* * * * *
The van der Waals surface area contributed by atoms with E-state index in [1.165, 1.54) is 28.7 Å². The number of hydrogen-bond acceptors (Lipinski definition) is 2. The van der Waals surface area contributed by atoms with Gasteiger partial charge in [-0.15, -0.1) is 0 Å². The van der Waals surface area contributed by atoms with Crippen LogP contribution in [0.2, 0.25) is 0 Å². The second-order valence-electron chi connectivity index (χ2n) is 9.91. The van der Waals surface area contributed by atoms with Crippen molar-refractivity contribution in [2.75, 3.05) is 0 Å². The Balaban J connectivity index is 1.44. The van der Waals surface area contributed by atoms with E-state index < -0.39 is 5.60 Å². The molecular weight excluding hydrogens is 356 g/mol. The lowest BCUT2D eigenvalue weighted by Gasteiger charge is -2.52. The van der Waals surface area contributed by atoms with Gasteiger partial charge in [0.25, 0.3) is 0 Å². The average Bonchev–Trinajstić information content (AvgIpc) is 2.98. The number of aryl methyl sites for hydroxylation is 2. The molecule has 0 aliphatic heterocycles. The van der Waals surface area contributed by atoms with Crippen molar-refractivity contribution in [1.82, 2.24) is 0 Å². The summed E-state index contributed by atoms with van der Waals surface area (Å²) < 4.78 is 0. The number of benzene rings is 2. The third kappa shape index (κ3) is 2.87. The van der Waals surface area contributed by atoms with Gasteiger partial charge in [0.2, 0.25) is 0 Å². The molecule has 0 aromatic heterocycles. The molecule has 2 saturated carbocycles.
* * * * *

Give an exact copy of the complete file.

The van der Waals surface area contributed by atoms with E-state index in [1.165, 1.54) is 28.7 Å². The number of hydrogen-bond acceptors (Lipinski definition) is 2. The van der Waals surface area contributed by atoms with Gasteiger partial charge in [-0.15, -0.1) is 0 Å². The van der Waals surface area contributed by atoms with Crippen LogP contribution in [0.2, 0.25) is 0 Å². The second-order valence-electron chi connectivity index (χ2n) is 9.91. The van der Waals surface area contributed by atoms with Crippen molar-refractivity contribution in [2.75, 3.05) is 0 Å². The Balaban J connectivity index is 1.44. The van der Waals surface area contributed by atoms with E-state index < -0.39 is 5.60 Å². The molecular weight excluding hydrogens is 356 g/mol. The lowest BCUT2D eigenvalue weighted by Gasteiger charge is -2.52. The van der Waals surface area contributed by atoms with Gasteiger partial charge in [0.25, 0.3) is 0 Å². The average Bonchev–Trinajstić information content (AvgIpc) is 2.98. The number of aryl methyl sites for hydroxylation is 2. The molecule has 0 aliphatic heterocycles. The van der Waals surface area contributed by atoms with Crippen molar-refractivity contribution in [1.82, 2.24) is 0 Å². The summed E-state index contributed by atoms with van der Waals surface area (Å²) < 4.78 is 0. The number of benzene rings is 2. The third kappa shape index (κ3) is 2.87. The van der Waals surface area contributed by atoms with Gasteiger partial charge in [0.2, 0.25) is 0 Å². The molecule has 0 aromatic heterocycles. The molecule has 2 saturated carbocycles.